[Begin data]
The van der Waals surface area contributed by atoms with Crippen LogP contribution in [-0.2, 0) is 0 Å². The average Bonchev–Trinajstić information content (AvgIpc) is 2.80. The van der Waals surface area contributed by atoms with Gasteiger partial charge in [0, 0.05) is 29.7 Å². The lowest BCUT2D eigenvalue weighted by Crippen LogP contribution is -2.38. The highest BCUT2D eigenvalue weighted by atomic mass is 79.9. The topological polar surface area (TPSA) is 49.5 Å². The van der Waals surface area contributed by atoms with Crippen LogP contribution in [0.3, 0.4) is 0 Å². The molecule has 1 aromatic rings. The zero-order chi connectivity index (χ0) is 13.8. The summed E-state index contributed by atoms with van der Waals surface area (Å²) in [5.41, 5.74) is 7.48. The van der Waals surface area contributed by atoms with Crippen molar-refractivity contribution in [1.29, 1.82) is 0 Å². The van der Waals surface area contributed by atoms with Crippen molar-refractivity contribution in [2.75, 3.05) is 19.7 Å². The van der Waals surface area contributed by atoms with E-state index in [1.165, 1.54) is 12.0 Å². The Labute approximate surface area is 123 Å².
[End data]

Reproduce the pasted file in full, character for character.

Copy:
The van der Waals surface area contributed by atoms with Crippen LogP contribution in [-0.2, 0) is 0 Å². The average Bonchev–Trinajstić information content (AvgIpc) is 2.80. The van der Waals surface area contributed by atoms with Gasteiger partial charge in [0, 0.05) is 29.7 Å². The lowest BCUT2D eigenvalue weighted by Crippen LogP contribution is -2.38. The highest BCUT2D eigenvalue weighted by atomic mass is 79.9. The topological polar surface area (TPSA) is 49.5 Å². The van der Waals surface area contributed by atoms with Crippen LogP contribution in [0.3, 0.4) is 0 Å². The molecule has 1 aromatic rings. The zero-order chi connectivity index (χ0) is 13.8. The summed E-state index contributed by atoms with van der Waals surface area (Å²) in [5.41, 5.74) is 7.48. The van der Waals surface area contributed by atoms with Crippen molar-refractivity contribution in [1.29, 1.82) is 0 Å². The van der Waals surface area contributed by atoms with Crippen molar-refractivity contribution in [2.75, 3.05) is 19.7 Å². The van der Waals surface area contributed by atoms with E-state index in [1.165, 1.54) is 12.0 Å². The Labute approximate surface area is 123 Å².